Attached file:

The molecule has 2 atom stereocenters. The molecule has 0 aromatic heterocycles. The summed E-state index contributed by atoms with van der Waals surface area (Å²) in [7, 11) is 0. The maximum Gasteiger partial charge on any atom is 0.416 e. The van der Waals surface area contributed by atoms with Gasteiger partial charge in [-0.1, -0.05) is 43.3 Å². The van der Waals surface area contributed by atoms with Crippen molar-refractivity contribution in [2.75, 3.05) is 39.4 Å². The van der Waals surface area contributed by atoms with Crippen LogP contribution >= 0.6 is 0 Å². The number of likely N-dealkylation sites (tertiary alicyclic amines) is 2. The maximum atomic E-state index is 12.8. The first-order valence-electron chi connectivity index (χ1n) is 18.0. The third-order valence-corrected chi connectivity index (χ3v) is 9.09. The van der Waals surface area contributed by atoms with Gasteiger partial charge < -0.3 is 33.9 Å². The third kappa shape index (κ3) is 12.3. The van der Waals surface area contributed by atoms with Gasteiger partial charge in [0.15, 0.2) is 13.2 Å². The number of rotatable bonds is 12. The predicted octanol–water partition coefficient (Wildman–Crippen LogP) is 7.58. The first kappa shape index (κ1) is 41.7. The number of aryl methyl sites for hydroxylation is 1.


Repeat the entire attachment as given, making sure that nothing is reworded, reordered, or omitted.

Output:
The molecule has 2 atom stereocenters. The molecule has 0 aromatic heterocycles. The summed E-state index contributed by atoms with van der Waals surface area (Å²) in [7, 11) is 0. The maximum Gasteiger partial charge on any atom is 0.416 e. The van der Waals surface area contributed by atoms with Gasteiger partial charge in [-0.1, -0.05) is 43.3 Å². The van der Waals surface area contributed by atoms with Crippen molar-refractivity contribution in [2.75, 3.05) is 39.4 Å². The van der Waals surface area contributed by atoms with Crippen LogP contribution >= 0.6 is 0 Å². The number of likely N-dealkylation sites (tertiary alicyclic amines) is 2. The maximum atomic E-state index is 12.8. The first-order valence-electron chi connectivity index (χ1n) is 18.0. The third-order valence-corrected chi connectivity index (χ3v) is 9.09. The van der Waals surface area contributed by atoms with Gasteiger partial charge < -0.3 is 33.9 Å². The third kappa shape index (κ3) is 12.3. The van der Waals surface area contributed by atoms with Gasteiger partial charge in [0.15, 0.2) is 13.2 Å². The number of rotatable bonds is 12. The predicted octanol–water partition coefficient (Wildman–Crippen LogP) is 7.58. The first kappa shape index (κ1) is 41.7. The number of aryl methyl sites for hydroxylation is 1.